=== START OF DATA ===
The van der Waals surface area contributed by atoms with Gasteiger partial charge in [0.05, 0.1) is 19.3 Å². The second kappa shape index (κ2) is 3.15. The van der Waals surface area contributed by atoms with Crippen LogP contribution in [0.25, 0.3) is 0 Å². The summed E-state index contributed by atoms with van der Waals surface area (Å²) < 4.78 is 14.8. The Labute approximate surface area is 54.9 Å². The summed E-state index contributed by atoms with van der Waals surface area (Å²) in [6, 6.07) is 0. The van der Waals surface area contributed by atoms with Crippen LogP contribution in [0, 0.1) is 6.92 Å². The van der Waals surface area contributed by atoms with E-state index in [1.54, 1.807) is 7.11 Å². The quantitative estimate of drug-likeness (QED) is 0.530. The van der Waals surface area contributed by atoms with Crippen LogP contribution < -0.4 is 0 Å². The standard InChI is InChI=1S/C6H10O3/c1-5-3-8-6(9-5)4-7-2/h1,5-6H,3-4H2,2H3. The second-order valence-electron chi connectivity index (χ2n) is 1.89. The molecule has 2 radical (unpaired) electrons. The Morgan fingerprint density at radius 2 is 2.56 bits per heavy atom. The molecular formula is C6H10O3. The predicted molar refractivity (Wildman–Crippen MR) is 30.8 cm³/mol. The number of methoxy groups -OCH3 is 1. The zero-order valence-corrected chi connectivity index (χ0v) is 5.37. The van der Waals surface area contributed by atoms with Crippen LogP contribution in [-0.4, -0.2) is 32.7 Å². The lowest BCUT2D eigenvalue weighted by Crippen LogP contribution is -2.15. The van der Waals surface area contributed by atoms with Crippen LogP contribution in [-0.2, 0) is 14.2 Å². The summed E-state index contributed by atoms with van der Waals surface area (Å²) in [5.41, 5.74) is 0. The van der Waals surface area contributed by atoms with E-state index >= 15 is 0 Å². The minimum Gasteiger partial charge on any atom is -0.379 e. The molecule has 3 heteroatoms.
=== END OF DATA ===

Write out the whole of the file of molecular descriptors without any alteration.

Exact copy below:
The van der Waals surface area contributed by atoms with Gasteiger partial charge in [0.05, 0.1) is 19.3 Å². The second kappa shape index (κ2) is 3.15. The van der Waals surface area contributed by atoms with Crippen LogP contribution in [0.25, 0.3) is 0 Å². The summed E-state index contributed by atoms with van der Waals surface area (Å²) < 4.78 is 14.8. The Labute approximate surface area is 54.9 Å². The summed E-state index contributed by atoms with van der Waals surface area (Å²) in [6, 6.07) is 0. The van der Waals surface area contributed by atoms with Crippen LogP contribution in [0, 0.1) is 6.92 Å². The van der Waals surface area contributed by atoms with E-state index in [1.54, 1.807) is 7.11 Å². The quantitative estimate of drug-likeness (QED) is 0.530. The van der Waals surface area contributed by atoms with Crippen LogP contribution < -0.4 is 0 Å². The standard InChI is InChI=1S/C6H10O3/c1-5-3-8-6(9-5)4-7-2/h1,5-6H,3-4H2,2H3. The second-order valence-electron chi connectivity index (χ2n) is 1.89. The molecule has 2 radical (unpaired) electrons. The Morgan fingerprint density at radius 2 is 2.56 bits per heavy atom. The molecular formula is C6H10O3. The predicted molar refractivity (Wildman–Crippen MR) is 30.8 cm³/mol. The number of methoxy groups -OCH3 is 1. The zero-order valence-corrected chi connectivity index (χ0v) is 5.37. The van der Waals surface area contributed by atoms with Crippen LogP contribution in [-0.4, -0.2) is 32.7 Å². The lowest BCUT2D eigenvalue weighted by Crippen LogP contribution is -2.15. The van der Waals surface area contributed by atoms with Crippen LogP contribution in [-0.2, 0) is 14.2 Å². The summed E-state index contributed by atoms with van der Waals surface area (Å²) in [5.41, 5.74) is 0. The van der Waals surface area contributed by atoms with E-state index >= 15 is 0 Å². The minimum Gasteiger partial charge on any atom is -0.379 e. The molecule has 3 heteroatoms.